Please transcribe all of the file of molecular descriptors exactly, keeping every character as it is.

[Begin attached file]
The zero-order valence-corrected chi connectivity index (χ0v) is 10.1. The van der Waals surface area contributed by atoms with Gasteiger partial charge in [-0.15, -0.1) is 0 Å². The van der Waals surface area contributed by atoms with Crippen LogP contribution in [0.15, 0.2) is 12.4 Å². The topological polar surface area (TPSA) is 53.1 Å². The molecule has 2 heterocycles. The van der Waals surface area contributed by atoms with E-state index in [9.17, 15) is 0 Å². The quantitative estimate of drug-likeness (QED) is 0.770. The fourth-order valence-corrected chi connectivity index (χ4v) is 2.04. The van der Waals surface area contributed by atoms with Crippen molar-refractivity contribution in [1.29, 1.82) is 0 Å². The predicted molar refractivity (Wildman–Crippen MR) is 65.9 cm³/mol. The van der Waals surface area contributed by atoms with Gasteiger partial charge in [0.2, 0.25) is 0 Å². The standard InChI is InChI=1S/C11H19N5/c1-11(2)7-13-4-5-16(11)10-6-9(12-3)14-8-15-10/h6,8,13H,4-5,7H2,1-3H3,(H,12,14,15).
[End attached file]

The zero-order valence-corrected chi connectivity index (χ0v) is 10.1. The van der Waals surface area contributed by atoms with Gasteiger partial charge in [-0.15, -0.1) is 0 Å². The van der Waals surface area contributed by atoms with Crippen LogP contribution in [0.15, 0.2) is 12.4 Å². The topological polar surface area (TPSA) is 53.1 Å². The molecule has 2 heterocycles. The van der Waals surface area contributed by atoms with E-state index in [9.17, 15) is 0 Å². The quantitative estimate of drug-likeness (QED) is 0.770. The fourth-order valence-corrected chi connectivity index (χ4v) is 2.04. The van der Waals surface area contributed by atoms with Crippen molar-refractivity contribution in [1.29, 1.82) is 0 Å². The predicted molar refractivity (Wildman–Crippen MR) is 65.9 cm³/mol. The van der Waals surface area contributed by atoms with Gasteiger partial charge in [0.2, 0.25) is 0 Å². The standard InChI is InChI=1S/C11H19N5/c1-11(2)7-13-4-5-16(11)10-6-9(12-3)14-8-15-10/h6,8,13H,4-5,7H2,1-3H3,(H,12,14,15).